If you own a business you know that when hiring independent contractors, a 1099 form must be given to them by the end of the year. A 1099 form is used to report to the IRS how much money was paid to that contractor throughout the year. It’s important to note that a 1099 and a W2 form are different in the sense that a W2 form is only given to the employees that are working within your business, and a 1099 form is only given to independent contractors that provided a type of service to your business but are not employed within it.

Now that “Tax Season” is over and businesses have already filed their tax returns, some business owners will start receiving an IRS Notice CP2100 regarding the information reported on independent contractors. These notices go out for a variety reasons. If the name of independent contractor was misspelled, if a typo was made on the 1099 form, or if social security number and name don’t match up with the government records.

1. Name of Independent Contractor was misspelled or typo was made

Maybe the name of the contractor was foreign or hard to spell, so a mistake was made when filling out the 1099 form. With all the information that has to be input in one 1099 form, it’s possible to make a mistake. The IRS will usually simply notify the business so that in the next year, if same independent contractor is hired, the same mistake does not occur.
Another reason could be that maybe the name that was written on the form was not the contractors legal name.

For example, if the independent contractor you hired is named James but on the form his name was listed as “Jimmy,” then the IRS marks that as a mismatch on their records because “Jimmy” is not his legal name.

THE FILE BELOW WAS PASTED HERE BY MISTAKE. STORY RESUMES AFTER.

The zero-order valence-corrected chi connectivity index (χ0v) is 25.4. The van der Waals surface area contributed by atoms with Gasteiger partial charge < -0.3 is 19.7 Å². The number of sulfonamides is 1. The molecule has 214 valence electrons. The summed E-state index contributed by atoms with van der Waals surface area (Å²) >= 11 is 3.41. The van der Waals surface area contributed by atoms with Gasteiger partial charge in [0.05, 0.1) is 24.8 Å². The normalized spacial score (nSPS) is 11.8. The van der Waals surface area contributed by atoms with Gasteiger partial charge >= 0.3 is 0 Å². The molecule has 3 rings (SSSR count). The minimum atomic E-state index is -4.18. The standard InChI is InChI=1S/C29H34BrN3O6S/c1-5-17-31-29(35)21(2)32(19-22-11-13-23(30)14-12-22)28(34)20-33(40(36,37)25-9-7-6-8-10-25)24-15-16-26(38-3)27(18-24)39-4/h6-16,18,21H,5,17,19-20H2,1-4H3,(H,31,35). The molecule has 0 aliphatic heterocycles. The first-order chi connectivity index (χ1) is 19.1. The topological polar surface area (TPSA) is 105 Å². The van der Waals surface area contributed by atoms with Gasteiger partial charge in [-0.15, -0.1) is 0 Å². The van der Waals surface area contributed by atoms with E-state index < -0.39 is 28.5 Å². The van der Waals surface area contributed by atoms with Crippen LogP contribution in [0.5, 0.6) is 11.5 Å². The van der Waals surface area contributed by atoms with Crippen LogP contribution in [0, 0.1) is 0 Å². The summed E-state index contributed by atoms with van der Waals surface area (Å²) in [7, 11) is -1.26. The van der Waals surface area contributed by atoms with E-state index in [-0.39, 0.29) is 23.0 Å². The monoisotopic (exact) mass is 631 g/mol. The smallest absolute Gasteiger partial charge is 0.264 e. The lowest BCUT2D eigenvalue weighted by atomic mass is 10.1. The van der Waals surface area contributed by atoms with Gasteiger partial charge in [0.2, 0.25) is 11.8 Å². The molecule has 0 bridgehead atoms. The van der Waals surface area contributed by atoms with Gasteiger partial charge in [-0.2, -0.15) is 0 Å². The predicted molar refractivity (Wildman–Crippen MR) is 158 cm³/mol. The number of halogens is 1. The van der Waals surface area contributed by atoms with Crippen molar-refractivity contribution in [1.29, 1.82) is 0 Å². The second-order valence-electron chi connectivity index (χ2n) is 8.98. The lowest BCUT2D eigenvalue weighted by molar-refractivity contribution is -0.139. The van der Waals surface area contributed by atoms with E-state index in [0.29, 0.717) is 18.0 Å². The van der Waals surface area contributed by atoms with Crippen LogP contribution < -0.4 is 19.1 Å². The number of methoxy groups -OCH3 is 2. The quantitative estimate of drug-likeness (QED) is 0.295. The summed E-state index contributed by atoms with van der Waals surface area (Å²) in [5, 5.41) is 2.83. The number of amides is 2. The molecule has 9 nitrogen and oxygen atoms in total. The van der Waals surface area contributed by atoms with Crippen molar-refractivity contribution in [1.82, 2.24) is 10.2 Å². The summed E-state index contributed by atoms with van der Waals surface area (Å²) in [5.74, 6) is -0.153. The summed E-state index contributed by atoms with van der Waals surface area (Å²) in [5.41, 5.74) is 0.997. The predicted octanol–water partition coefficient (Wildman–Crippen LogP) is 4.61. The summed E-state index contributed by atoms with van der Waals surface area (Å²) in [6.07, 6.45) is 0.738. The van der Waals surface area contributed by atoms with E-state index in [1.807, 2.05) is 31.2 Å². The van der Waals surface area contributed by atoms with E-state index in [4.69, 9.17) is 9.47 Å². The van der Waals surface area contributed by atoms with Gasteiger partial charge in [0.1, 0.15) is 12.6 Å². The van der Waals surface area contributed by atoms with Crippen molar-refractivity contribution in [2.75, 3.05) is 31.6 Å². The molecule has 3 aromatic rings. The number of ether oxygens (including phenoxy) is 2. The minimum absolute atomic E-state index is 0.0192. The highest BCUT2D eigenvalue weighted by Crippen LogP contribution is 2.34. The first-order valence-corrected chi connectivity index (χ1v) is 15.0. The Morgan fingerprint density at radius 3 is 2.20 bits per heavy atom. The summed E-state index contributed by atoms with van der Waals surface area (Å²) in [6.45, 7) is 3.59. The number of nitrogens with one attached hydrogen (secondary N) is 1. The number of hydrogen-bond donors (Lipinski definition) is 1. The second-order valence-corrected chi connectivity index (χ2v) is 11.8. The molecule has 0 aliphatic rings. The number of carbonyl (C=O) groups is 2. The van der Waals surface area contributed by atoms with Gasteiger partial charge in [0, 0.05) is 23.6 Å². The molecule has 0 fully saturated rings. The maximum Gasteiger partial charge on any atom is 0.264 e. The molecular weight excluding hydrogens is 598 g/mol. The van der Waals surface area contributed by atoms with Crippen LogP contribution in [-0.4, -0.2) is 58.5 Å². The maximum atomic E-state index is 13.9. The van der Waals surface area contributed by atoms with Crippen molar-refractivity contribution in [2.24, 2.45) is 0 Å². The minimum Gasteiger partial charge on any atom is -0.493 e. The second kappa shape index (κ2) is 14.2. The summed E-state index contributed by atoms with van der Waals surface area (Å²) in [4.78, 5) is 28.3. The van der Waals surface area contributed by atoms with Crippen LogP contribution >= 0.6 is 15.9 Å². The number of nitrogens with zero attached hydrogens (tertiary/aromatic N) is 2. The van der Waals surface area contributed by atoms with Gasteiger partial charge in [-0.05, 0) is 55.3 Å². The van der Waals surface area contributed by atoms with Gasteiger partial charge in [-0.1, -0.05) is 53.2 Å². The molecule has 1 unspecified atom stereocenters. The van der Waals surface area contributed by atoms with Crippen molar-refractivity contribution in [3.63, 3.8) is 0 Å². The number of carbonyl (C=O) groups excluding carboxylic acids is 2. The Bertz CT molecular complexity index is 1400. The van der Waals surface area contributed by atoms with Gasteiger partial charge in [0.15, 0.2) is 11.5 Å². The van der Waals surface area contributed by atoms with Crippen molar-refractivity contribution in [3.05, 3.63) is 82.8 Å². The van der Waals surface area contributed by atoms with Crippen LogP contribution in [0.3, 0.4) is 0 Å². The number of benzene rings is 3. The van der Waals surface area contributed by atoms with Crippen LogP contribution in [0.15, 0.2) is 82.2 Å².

2. Social Security number and name don’t match

As explained before, if legal name is not on a 1099 form and social security does not match with the name that was given, the business owner will get notified by the IRS. Either the person inputting the information made an honest mistake, the independent contractor filled out the W-9 with a mistake, or possibly independent contractor didn’t want to be reported for tax purposes & provided the wrong information.

Now that you know some of the reasons why you might be getting these IRS 1099 Notice, it’s important to keep in mind that you can receive two different types of notice.

1. First Year Notice

The First Year Notice serves as a “friendly” notice just notifying you that there could be a mistake on the form you sent. Mistakes are only human and the IRS just notifies you so that the same mistake does not happen in the future.

2. Second Year Notice

Second Year Notice has more of a consequence. If you hired the same independent contractor for a second year and the information has not been properly updated, the IRS will notify you that 24% of the independent contractor’s pay should be withheld and submitted as a tax payment for that person.

The 24% withholding goes toward that contractor’s personal income tax account for that year. The IRS goal is that everyone pay the appropriate income tax. You’ve all seen this – someone offers to do a job for you for less if you’ll pay in cash… The 1099 is designed to have everyone pay in what they owe. Withholding the 24% will cover what this person owes in taxes and they will need to file a return to get any refund due them. The person who holds the cash holds the keys.

How to proceed after getting the IRS Notice?

You should verify that all information is correct before filing a form so that a notice is not sent to you. Verify it with the independent contractor and the person filling the paper out so a First Year notice is not sent.
If you do get the First Year Notice, you must provide the contractor with a “B Notice” and a W9 Form to complete again after you receive the first CP2100; so that the correct information can be given to you for the records.
If you receive a Second Year Notice, you must send the second “B Notice” to contractor. This notice will tell the person involved to contact the IRS so the correct information can be obtained. This form should not include a W9.

We are Here To Help

Everyone makes mistakes, but sometimes mistakes can come at a cost. If you have ever received one of these notices and need expert guidance, here at Tolbert CPA we work together so we can keep moving things forward successfully. You can contact us if you have any questions regarding these notices or any accounting related questions.